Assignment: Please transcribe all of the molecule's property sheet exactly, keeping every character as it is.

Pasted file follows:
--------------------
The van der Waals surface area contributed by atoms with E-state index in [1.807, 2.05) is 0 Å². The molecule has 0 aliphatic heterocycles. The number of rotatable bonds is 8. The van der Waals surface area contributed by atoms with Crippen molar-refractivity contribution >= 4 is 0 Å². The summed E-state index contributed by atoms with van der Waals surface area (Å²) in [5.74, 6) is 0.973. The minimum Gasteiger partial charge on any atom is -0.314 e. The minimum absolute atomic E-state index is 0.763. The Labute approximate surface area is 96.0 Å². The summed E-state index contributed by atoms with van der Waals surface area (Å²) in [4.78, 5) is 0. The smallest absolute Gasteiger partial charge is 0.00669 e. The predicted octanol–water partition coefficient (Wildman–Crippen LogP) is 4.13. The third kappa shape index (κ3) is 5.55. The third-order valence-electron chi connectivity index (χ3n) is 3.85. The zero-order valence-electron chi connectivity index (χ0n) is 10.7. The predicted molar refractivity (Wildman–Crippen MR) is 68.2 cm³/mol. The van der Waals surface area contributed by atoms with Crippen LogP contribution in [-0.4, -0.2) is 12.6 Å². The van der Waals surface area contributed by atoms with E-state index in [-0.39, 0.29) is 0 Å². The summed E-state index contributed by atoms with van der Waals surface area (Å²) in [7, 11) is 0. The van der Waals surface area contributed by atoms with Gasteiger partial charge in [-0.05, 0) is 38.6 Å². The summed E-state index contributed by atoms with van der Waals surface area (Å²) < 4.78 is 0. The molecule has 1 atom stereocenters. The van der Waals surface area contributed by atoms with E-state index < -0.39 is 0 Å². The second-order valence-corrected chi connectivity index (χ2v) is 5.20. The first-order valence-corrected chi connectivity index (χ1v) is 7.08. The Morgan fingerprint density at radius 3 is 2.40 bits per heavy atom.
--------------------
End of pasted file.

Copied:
The van der Waals surface area contributed by atoms with E-state index in [1.807, 2.05) is 0 Å². The molecule has 0 aliphatic heterocycles. The number of rotatable bonds is 8. The van der Waals surface area contributed by atoms with Crippen molar-refractivity contribution >= 4 is 0 Å². The summed E-state index contributed by atoms with van der Waals surface area (Å²) in [5.74, 6) is 0.973. The minimum Gasteiger partial charge on any atom is -0.314 e. The minimum absolute atomic E-state index is 0.763. The Labute approximate surface area is 96.0 Å². The summed E-state index contributed by atoms with van der Waals surface area (Å²) in [4.78, 5) is 0. The smallest absolute Gasteiger partial charge is 0.00669 e. The predicted octanol–water partition coefficient (Wildman–Crippen LogP) is 4.13. The third kappa shape index (κ3) is 5.55. The third-order valence-electron chi connectivity index (χ3n) is 3.85. The zero-order valence-electron chi connectivity index (χ0n) is 10.7. The predicted molar refractivity (Wildman–Crippen MR) is 68.2 cm³/mol. The van der Waals surface area contributed by atoms with Crippen LogP contribution in [-0.4, -0.2) is 12.6 Å². The van der Waals surface area contributed by atoms with E-state index in [-0.39, 0.29) is 0 Å². The summed E-state index contributed by atoms with van der Waals surface area (Å²) in [7, 11) is 0. The van der Waals surface area contributed by atoms with Gasteiger partial charge in [-0.05, 0) is 38.6 Å². The summed E-state index contributed by atoms with van der Waals surface area (Å²) < 4.78 is 0. The molecule has 1 atom stereocenters. The van der Waals surface area contributed by atoms with E-state index < -0.39 is 0 Å². The second-order valence-corrected chi connectivity index (χ2v) is 5.20. The first-order valence-corrected chi connectivity index (χ1v) is 7.08. The Morgan fingerprint density at radius 3 is 2.40 bits per heavy atom.